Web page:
As the Tories again attack the right to strike, remember how 1970s Britain beat the Anti-Union Laws

In the 70s, a law intended to hobble Britain’s trade unions was defeated with a wave of popular anger. Today, as the Tories again attack the right to strike, that history should be remembered.

…trade unionists were to have their fundamental right to strike controlled and curtailed. The Tories’ Industrial Relations Bill became law in 1971, establishing a National Industrial Relations Court (NIRC) with the power to call for ballots in key industries, recommend ‘cooling off’ periods to pause disputes, and the ability to fine trade unions for ‘unfair’ practices. The rights of the closed shop were severely curtailed, with a new emphasis placed on individual choice. On top of that, trade unions would be required to register with the new Register of Trade Unions and Employers’ Associations.

Opposition to this plan was decisive and swift….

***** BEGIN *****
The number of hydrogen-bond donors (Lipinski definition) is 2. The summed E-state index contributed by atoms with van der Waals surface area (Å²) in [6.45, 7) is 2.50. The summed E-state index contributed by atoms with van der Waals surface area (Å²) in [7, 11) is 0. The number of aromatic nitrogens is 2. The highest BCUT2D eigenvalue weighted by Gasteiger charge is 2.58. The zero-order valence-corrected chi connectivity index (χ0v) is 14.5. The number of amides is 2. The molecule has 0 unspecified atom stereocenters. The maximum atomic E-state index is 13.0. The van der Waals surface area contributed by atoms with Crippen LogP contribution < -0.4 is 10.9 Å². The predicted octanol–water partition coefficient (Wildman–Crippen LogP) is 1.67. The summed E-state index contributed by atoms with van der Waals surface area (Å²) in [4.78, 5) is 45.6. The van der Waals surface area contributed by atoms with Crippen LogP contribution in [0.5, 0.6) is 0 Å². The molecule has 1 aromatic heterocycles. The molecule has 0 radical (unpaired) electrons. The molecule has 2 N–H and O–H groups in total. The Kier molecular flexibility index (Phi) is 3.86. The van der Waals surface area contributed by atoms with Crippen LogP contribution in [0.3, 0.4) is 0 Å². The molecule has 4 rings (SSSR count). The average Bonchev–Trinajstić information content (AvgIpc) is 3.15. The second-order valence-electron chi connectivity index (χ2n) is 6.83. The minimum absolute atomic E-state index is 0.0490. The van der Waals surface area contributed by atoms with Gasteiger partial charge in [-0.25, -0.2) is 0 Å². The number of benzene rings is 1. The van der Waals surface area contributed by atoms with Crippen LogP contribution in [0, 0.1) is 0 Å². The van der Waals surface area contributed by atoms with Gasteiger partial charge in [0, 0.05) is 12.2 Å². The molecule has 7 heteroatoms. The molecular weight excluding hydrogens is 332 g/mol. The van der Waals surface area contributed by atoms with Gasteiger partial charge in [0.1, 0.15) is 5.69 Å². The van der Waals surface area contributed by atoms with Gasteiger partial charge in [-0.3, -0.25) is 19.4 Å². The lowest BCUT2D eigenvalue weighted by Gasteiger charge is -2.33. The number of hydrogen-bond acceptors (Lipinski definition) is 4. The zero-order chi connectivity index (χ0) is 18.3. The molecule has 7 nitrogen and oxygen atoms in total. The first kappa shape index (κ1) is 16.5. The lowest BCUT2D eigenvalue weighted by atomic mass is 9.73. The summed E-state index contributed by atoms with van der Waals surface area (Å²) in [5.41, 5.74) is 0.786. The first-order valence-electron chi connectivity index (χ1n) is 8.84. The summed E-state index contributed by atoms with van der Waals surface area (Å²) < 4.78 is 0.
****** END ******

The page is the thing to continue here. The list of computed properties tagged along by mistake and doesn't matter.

To say workers are channelling the spirit of fifty years ago might be getting ahead of ourselves. But once more, a government is responding to an assertive trade union movement with an attempt to clamp down on the bodies that represent them—an attempt that this time might render the right to strike ineffective altogether. It’s up to us to make sure that once more, the fightback is more than they bargained for.

Read this article by Edda Nicolson on the struggle in the 1970s in this week’s Tribune at Edda is a lecturer and specialist in trade union history at Wolverhampton University.


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